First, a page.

The question in this case is whether the parent of a severely and permanently disabled child should be permitted to assert a cause of action for the loss of her child's companionship and society during his minority.
Plaintiff, Lorenzo Davis, suffered severe permanent brain damage which rendered him incompetent as a result of medical negligence that occurred on August 9, 1984. He is now in a semi-comatose state. He cannot speak or otherwise communicate. He responds to noise, feel, voice and touch, and smiles when he is content. There is very little chance that he will ever again be normal. He will most likely require institutionalization, with constant care, for the rest of his life.
There is no need for this court to recite at great length the relationship between Lorenzo and his mother. Suffice it to say that it was a close and loving one.
A parent's per quod claim has its roots in the common law.
Since the father was, under the common rule, entitled to the services of his child, he was entitled to recover for a loss of services or earning capacity not only when the child was enticed away or seduced, but also when the child was tortiously injured. And since the father was obliged to provide medical attention to the child, he was likewise entitled to recover against the tort-feasor for the child's medical expenses. [ Prosser and Keeton, Law of Torts (5 ed. 1984), § 125 at 934]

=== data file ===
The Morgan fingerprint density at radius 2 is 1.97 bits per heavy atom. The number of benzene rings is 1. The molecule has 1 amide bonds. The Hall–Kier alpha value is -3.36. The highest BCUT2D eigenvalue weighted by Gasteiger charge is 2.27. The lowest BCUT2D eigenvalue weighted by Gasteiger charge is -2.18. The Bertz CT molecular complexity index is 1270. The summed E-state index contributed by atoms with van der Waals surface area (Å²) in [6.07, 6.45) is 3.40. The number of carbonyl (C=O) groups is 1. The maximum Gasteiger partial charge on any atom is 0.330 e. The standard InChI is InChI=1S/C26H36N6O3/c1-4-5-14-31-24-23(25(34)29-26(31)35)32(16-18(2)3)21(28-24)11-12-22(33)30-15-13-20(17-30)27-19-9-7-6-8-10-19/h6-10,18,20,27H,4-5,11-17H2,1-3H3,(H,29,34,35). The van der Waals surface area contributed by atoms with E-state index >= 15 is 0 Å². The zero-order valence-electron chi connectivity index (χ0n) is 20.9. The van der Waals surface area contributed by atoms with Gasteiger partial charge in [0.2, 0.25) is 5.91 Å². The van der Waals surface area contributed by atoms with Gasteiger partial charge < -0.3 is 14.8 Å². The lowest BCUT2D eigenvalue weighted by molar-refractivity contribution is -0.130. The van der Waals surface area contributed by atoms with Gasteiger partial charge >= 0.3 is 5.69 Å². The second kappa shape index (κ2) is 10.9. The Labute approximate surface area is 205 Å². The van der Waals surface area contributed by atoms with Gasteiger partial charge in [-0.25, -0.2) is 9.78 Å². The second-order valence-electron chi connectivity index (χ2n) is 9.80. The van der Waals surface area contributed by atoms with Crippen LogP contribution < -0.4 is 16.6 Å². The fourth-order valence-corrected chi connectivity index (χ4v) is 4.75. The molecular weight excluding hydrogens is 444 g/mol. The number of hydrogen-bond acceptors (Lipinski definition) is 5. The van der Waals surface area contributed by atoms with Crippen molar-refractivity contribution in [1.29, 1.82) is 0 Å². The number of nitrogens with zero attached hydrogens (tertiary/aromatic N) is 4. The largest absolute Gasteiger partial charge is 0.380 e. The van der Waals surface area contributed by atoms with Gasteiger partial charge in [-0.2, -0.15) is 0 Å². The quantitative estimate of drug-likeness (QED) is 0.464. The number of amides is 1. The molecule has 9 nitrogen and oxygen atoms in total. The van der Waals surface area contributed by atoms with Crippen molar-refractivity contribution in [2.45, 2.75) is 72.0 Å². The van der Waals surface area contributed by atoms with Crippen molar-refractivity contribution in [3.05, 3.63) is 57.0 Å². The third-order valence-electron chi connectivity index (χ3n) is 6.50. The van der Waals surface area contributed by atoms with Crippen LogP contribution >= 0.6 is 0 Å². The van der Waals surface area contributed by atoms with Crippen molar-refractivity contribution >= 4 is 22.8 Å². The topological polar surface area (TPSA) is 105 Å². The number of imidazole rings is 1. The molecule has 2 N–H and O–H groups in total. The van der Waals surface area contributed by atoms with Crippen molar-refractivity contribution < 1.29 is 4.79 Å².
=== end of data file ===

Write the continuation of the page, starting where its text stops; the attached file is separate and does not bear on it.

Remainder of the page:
N.J.S.A. 9:1-1 mirrors the common law:
The father and mother of a minor child are equally entitled to its services and earnings. . . .
The parents jointly may maintain an action for the loss of wages or services of their minor child when such loss is occasioned by an injury, wrongfully or negligently inflicted upon such child.
There are numerous New Jersey cases which permit a parent to recover for expenses incurred on behalf of a child and for the loss of a child's services and earnings. See, e.g., Mathias v. Luke, 37 N.J. Super. 241 (App.Div.1955). There is only one case, a Law Division case, which has specifically addressed the question of whether a parent is also entitled to recover damages for the loss of a child's companionship and society.
In Brennan v. Biber, 93 N.J. Super. 351 (Law Div.1966), the parent of three children, who were injured in an automobile accident, brought suit on behalf of her children seeking compensation for their injuries and for her loss of her children's society and companionship. The trial court instructed the jury that it could consider, as a part of the parent's per quod claim, the loss of society and companionship of the children. The jury awarded damages for the injuries sustained by one of the children. Nothing was awarded for the parent's per quod claim. The court denied a motion for a new ...